Tuesday, April 10,
2018 / 02:28 PM / Basel
Under this project component, a fact-finding study on flows of used and end-of-life e-products and e-waste imported into West African countries by land and by sea, in particular from European countries, has been carried out. Local personnel were trained by international experts to undertake field research and the collection of data. Benin, Côte d’Ivoire, Ghana, Liberia, and Nigeria countries participated in the study, as well as two export ports in Belgium and the Netherlands.
Download the report on the flows on used and end-of-life e-products and e-waste between Africa and Europe.
National assessments and e-waste
On the basis of the results from the first component, i.e. the volume and type of imported end-of-life e-products and re-exportation in the sub-region, Benin, Côte d’Ivoire, Ghana, Liberia, and Nigeria undertook national assessments of used and end-of-life e-equipment and e-waste and the preparation of national environmentally sound management plans. The country assessments encompass:
1. the description and review of e-waste management
practices in the formal and informal sectors, including their economic and
social impacts and potential impact on human health and the environment,
2. an assessment of needs to ensure environmentally sound management, an
3. a detailed description of the legal and regulatory systems in place.
The results of the country assessments were used for the preparation of national e-waste management plans.
National e-waste assessments were developed using the methodology initially developed by EMPA and pilot tested under the E-waste Africa project. The E-waste Assessment Methodology Manual is a training manual and reference document to perform an e-waste country assessment, which is usually used in combination with support from experts in the field. The Manual incorporates lessons learned and experience from applying it in five countries. Please also consult the questionnaires (in MS Word format):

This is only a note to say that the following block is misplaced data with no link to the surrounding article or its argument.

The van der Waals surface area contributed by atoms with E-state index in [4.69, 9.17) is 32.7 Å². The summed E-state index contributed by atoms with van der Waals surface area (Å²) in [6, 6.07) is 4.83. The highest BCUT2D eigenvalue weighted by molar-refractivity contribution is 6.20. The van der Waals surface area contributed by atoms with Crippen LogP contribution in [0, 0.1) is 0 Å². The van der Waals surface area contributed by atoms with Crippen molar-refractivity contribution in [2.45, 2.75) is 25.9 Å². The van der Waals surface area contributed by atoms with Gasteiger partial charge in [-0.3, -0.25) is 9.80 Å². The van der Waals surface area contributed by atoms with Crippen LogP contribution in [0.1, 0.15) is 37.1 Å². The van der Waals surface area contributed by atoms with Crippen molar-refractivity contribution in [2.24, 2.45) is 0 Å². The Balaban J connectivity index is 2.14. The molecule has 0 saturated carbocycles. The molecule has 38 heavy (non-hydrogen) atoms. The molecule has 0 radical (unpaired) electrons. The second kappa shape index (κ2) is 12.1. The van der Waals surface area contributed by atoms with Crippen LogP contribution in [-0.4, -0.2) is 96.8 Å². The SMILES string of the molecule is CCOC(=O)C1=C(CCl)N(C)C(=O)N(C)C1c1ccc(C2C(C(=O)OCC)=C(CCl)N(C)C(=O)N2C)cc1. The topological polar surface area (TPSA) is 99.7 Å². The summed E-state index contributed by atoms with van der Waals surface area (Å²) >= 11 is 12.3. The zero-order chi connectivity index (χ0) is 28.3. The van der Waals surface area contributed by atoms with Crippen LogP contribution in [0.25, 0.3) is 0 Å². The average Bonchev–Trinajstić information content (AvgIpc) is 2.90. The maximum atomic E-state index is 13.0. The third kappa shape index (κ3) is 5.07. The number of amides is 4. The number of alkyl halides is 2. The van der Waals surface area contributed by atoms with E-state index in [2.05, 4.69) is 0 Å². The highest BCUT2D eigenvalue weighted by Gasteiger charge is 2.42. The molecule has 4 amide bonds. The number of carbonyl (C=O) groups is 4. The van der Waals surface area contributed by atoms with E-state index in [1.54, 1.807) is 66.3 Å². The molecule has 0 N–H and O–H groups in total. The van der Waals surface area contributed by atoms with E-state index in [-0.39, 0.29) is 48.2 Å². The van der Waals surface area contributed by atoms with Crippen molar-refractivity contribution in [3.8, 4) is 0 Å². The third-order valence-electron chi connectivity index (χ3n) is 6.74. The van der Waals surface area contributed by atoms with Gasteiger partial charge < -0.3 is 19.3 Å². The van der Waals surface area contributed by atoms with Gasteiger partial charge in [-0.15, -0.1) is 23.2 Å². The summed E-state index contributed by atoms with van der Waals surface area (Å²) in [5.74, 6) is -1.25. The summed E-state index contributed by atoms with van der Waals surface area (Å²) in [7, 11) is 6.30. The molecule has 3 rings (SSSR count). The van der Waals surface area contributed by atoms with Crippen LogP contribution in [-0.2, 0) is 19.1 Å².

Social-economic impacts of the e-waste sector in Nigeria
An in-depth socio-economic study on the operation and sustainability impacts of the e-waste sector in Nigeria has been prepared. The focus of the study is on both the positive and negative impacts of the sector, including the identification of meaningful improvement options in environmental, social and economic terms. International co-operation between African small and medium enterprises (SMEs) and recycling companies operating in industrialized countries by combining their specific competitive advantages in e-waste disassembly and material recovery has been explored. The study includes recommendations to policy-makers and the recycling industry, as well as to other interested stakeholders, with a view to developing new market niches for the African e-waste recycling sector.
A similar study in Ghana was prepared using the same methodology outside the project scope with support from the VROM-Inspectorate and the Dutch Association for the Disposal of Metal and Electrical Products (NVMP).
Monitoring and control of transboundary movements of end-of-life e-equipment and e-waste